Fitness really help you a lot in whatever health situation you might be in, even if you are born with a heart disease. It would keep your heart healthy, according to a study led by researchers at the Stanford University School of Medicine.
What is a heart disease?
Coronary heart disease—often simply called heart disease—is the main form of heart disease. It is a disorder of the blood vessels of the heart that can lead to heart attack. A heart attack happens when an artery becomes blocked, preventing oxygen and nutrients from getting to the heart. Heart disease is one of several cardiovascular diseases, which are diseases of the heart and blood vessel system. Other cardiovascular diseases include stroke, high blood pressure, angina (chest pain), and rheumatic heart disease.
In one of the largest observational studies on fitness and heart disease, researchers examined data collected from nearly a half-million people in the UK Biobank database. They found that people with higher levels of grip strength, physical activity and cardiorespiratory fitness had reduced risks of heart attacks and stroke, even if they had a genetic predisposition for heart disease.
“People should not just give up on exercise because they have a high genetic risk for heart disease,” said Erik Ingelsson, MD, PhD, professor of cardiovascular medicine. “And vice versa: Even if you have a low genetic risk, you should still get exercise. It all ties back to what we have known all along: It’s a mix of genes and environment that influence health.”
A paper describing the research will be published online April 9 in Circulation. Ingelsson is the senior author. The lead author is Emmi Tikkanen, PhD, a former postdoctoral scholar at Stanford who is now senior data scientist at Nightingale Health Ltd. in Finland.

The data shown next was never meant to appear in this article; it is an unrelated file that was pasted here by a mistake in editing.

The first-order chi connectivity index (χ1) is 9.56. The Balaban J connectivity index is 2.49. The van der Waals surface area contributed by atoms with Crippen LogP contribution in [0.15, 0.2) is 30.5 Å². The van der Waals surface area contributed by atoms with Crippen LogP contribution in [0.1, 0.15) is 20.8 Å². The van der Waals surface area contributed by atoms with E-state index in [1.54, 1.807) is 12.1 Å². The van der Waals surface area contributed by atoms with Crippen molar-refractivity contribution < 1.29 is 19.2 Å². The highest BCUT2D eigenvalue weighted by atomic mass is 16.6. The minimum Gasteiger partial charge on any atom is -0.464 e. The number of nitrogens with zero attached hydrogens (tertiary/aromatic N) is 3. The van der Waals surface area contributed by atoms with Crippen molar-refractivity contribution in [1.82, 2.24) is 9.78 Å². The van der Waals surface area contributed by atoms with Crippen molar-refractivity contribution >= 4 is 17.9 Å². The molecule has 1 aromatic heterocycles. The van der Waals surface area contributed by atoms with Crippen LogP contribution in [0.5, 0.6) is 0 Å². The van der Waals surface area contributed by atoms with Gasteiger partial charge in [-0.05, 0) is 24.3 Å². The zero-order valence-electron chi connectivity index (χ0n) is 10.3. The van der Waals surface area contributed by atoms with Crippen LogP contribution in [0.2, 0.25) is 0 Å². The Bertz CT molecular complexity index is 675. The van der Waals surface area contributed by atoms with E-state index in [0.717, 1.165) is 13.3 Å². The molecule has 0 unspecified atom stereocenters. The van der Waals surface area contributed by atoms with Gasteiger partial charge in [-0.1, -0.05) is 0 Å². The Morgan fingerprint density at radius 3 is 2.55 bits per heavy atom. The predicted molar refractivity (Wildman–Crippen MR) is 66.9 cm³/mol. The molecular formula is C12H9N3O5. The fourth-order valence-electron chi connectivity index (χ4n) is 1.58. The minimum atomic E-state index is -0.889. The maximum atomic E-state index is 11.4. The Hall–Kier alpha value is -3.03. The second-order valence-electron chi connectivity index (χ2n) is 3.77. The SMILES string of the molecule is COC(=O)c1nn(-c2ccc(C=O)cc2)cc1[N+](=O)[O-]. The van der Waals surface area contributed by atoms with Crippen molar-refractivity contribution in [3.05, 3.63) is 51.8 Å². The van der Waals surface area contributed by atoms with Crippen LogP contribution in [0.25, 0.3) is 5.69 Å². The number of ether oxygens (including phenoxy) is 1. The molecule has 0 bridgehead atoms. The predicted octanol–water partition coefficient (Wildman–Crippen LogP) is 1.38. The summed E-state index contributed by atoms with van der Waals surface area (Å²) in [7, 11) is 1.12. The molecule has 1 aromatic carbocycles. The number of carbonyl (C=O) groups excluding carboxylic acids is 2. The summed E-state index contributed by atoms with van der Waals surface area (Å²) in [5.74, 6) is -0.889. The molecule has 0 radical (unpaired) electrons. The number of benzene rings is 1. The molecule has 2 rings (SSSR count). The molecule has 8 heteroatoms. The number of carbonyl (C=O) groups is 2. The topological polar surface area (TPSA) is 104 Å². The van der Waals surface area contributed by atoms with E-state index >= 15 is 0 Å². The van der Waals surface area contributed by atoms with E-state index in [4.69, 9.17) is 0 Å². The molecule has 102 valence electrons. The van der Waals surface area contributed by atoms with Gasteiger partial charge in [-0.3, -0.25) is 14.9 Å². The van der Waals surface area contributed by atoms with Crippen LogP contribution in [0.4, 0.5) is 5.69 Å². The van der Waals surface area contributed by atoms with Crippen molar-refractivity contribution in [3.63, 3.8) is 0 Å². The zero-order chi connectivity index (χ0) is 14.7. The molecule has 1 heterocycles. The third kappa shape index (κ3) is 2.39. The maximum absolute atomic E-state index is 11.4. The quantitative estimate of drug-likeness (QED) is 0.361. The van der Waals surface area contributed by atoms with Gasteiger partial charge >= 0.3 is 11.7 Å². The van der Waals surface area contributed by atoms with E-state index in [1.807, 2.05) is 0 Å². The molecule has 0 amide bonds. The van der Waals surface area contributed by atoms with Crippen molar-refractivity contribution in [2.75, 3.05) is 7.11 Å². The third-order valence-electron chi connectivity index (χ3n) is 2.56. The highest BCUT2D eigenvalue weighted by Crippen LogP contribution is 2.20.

In order to determine the level of physical activity of the participants, researchers used the data collected from the previous 482,702 participants who underwent grip-strength tests correlating with overall body strength; answered questions about their levels of physical activity; wore accelerometers on their wrists for seven days; and took stationary-cycling tests. Genetic data from 468,095 of the participants was also used in the study.
The researchers found out that the participants who are engage in physical activity are less likely to have cardiovascular outcomes, including coronary artery disease, stroke and atrial fibrillation.
Among those considered at high genetic risk for heart disease, high levels of cardiorespiratory fitness were associated with a 49 percent lower risk for coronary heart disease and a 60 percent lower risk for atrial fibrillation compared with study participants with low cardiorespiratory fitness.
For participants deemed at intermediate genetic risk for cardiovascular diseases, those with the strongest grips were 36 percent less likely to develop coronary heart disease and had a 46 percent reduction in their risk for atrial fibrillation compared with study participants who had the same genetic risk and the weakest grips. Researchers determined various levels of genetic risk according to measurements based on discoveries from genomewide association studies, the most common study design to discover genetic variation associated with disease.
Source: National Heart Lung and Blood Institute, News Medical